MICHELE NORRIS, host:
From NPR News, this is ALL THINGS CONSIDERED. I'm Michele Norris.
MELISSA BLOCK, host:
And I'm Melissa Block.
2008 is shaping up to be the year of the whistleblower at the Federal Aviation Administration. So far 32 men and women have come forward. They're worried that our skies aren't as safe as they could be. The FAA saw just 11 whistleblowers in all of last year. The agency has responded with new systems for reporting safety issues. It also says - finding a silver lining - that this situation proves it has dedicated workers who put public safety first.
As NPR's Wade Goodwyn reports, being a whistleblower can ruin a career.
WADE GOODWYN: Peter Nesbitt was a veteran controller with 17 years of experience when he was transferred from Austin, Texas to the control tower at Memphis International Airport. Northwest Airlines and FedEx use Memphis as a base of operations, and Nesbitt liked working the night shift in particular. There was just one thing: during those times when the airport got a big push of inbound traffic, controllers were instructed to use all four runways for landing. And Nesbitt thought this was an invitation to disaster.
Mr. PETER NESBITT (Controller): When I saw the operation, I asked some of my peers and I asked some of the supervisors, hey, what's up with this procedure? This looks kind of scary.
GOODWYN: Imagine three parallel runways next to each other like rows of corn. Now, the fourth runway at Memphis International runs across the end. If all the landings go well, it's no problem. But if the plane landing on the crossing runway needs to execute what is called a go-around, then its flight path could take it directly into the flight path of the other planes on approach. And this happens occasionally at Memphis. In fact, last year a Northwest Air DC-9 almost collided in midair with a commuter plane while Peter Nesbitt watched from the control tower.
Mr. NESBITT: I observed a Saab-Fairchild, which is a twin engine turbo prop, on approach to land on Runway 27.
GOODWYN: That's the crossing runway.
Mr. NESBITT: At about that same time there was a DC-9, a turbo jet, that was on approach to land on Runway 18 Left.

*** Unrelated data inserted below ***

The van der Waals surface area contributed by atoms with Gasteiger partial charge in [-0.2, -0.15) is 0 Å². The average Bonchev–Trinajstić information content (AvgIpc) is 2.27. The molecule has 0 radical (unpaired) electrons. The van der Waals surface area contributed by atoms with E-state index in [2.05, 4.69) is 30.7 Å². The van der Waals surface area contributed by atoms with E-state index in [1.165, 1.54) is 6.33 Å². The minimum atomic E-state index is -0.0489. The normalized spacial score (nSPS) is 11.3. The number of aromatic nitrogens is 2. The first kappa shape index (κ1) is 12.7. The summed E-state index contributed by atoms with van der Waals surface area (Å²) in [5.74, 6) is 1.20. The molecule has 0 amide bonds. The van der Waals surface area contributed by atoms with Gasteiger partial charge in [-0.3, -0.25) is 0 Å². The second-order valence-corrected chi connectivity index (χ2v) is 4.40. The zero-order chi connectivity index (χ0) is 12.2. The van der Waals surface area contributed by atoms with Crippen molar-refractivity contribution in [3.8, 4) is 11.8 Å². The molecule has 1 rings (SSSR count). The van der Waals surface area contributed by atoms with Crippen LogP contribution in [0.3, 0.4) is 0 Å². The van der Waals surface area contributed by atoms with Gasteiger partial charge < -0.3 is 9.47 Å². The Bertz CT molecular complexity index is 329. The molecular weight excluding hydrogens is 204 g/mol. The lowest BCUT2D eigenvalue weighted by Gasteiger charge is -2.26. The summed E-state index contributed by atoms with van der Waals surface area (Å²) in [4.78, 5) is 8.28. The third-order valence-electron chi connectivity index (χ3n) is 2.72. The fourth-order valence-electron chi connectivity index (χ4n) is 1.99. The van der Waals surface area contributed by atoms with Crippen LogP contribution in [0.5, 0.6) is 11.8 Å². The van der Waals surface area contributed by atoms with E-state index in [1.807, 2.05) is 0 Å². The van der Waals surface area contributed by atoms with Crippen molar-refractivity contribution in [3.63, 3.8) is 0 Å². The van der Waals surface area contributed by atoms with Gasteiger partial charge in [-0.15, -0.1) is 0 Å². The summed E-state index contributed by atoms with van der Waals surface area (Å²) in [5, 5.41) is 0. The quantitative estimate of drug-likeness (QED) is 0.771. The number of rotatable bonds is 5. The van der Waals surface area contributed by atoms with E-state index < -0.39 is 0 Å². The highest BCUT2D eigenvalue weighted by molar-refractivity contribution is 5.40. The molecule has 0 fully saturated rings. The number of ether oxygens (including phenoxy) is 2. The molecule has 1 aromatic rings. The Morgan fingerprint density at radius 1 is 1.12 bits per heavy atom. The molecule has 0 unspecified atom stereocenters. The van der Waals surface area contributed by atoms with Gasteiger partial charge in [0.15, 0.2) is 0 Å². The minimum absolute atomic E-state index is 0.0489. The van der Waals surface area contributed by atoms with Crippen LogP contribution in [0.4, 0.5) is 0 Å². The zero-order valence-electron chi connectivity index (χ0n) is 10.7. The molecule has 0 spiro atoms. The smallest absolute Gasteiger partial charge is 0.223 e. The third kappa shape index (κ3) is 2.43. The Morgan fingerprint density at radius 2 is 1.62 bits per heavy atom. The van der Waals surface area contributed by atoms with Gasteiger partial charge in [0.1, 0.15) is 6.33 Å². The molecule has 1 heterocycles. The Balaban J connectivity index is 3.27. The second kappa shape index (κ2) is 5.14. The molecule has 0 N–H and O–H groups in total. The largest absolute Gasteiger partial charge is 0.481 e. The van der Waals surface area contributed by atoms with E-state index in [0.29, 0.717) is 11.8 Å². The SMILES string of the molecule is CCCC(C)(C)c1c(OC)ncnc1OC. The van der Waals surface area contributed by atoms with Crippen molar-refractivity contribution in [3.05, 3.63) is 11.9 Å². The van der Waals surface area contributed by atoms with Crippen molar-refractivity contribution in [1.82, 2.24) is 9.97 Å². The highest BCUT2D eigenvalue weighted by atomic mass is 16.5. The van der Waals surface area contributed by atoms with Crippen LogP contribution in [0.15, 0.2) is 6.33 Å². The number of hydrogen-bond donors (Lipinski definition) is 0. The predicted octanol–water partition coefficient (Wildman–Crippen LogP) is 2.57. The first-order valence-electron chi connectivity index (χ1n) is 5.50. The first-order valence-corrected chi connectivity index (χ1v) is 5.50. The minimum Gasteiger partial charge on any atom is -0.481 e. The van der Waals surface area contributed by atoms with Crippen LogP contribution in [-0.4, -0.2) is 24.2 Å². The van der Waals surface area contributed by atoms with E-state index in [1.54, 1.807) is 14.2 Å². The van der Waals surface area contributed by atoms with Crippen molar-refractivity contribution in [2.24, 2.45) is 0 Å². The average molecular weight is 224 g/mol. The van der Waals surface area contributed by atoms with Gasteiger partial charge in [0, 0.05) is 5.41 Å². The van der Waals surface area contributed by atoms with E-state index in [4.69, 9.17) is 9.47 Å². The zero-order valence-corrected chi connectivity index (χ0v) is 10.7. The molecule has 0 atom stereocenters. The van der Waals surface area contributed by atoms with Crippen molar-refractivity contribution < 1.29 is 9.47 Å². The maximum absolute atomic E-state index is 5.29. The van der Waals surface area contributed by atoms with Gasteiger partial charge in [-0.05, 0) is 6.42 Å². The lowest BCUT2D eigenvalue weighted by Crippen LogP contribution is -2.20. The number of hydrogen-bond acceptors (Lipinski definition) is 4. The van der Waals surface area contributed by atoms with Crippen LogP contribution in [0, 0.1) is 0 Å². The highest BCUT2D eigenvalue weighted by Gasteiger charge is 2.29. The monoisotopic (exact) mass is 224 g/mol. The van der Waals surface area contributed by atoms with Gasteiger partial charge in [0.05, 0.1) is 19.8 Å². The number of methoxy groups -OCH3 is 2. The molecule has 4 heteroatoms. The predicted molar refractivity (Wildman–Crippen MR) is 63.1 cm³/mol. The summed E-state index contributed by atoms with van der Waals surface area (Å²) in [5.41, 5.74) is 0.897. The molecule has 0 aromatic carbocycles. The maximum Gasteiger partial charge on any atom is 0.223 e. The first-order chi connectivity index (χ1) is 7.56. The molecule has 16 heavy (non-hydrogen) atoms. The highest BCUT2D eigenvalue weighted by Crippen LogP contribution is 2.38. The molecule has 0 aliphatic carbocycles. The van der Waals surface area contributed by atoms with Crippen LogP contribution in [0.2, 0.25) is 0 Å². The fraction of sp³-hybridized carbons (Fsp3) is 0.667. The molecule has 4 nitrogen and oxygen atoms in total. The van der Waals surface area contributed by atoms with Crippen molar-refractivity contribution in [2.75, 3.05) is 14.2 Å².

GOODWYN: That runway is perpendicular.
MR. NESBITT: As the Saab-Fairchild approached the runway, the pilot informed the local controller that he was going around due to an unsafe gear indication.
GOODWYN: As the jet and the commuter plane converged, the controller handling the landing began to plead with the turbo-prop pilot to stay low, stay low, stay low.
Mr. NESBITT: The Saab-Fairchild kind of pushed the nose over and, you know, stayed low as he could to the runway and flew down the length of Runway 27.
GOODWYN: At the same time, the pilot flying the Northwest DC-9 jammed his throttles forward, pulled back the stick and clawed for the sky. The commuter plane ended up flying right underneath him, and it was close.
Mr. NESBITT: I estimate that it was probably, you know, 800 feet or less vertical separation. That's the closest we had seen two airplanes come together in - at least in my career and I believe probably the other controller's career as well.
GOODWYN: Nesbitt says managers always told the controllers at Memphis International that the airport had a special waiver from the FAA to land planes this way. When the controllers asked to see the waiver, Nesbitt says they were told it wasn't in Memphis, it was kept in Atlanta and they didn't need to worry about it. The truth was both Memphis Airport officials and FedEx executives publicly supported having the four runways landing during peak operations. But now Nesbitt was too frightened to let it go.
Mr. NESBITT: I went straight downstairs and I filled out a NASA aviation safety reporting report and submitted it to NASA that night. After that I contacted the National Transportation Safety Board and I sent them an email expressing concerns about the Runway 27 operation also.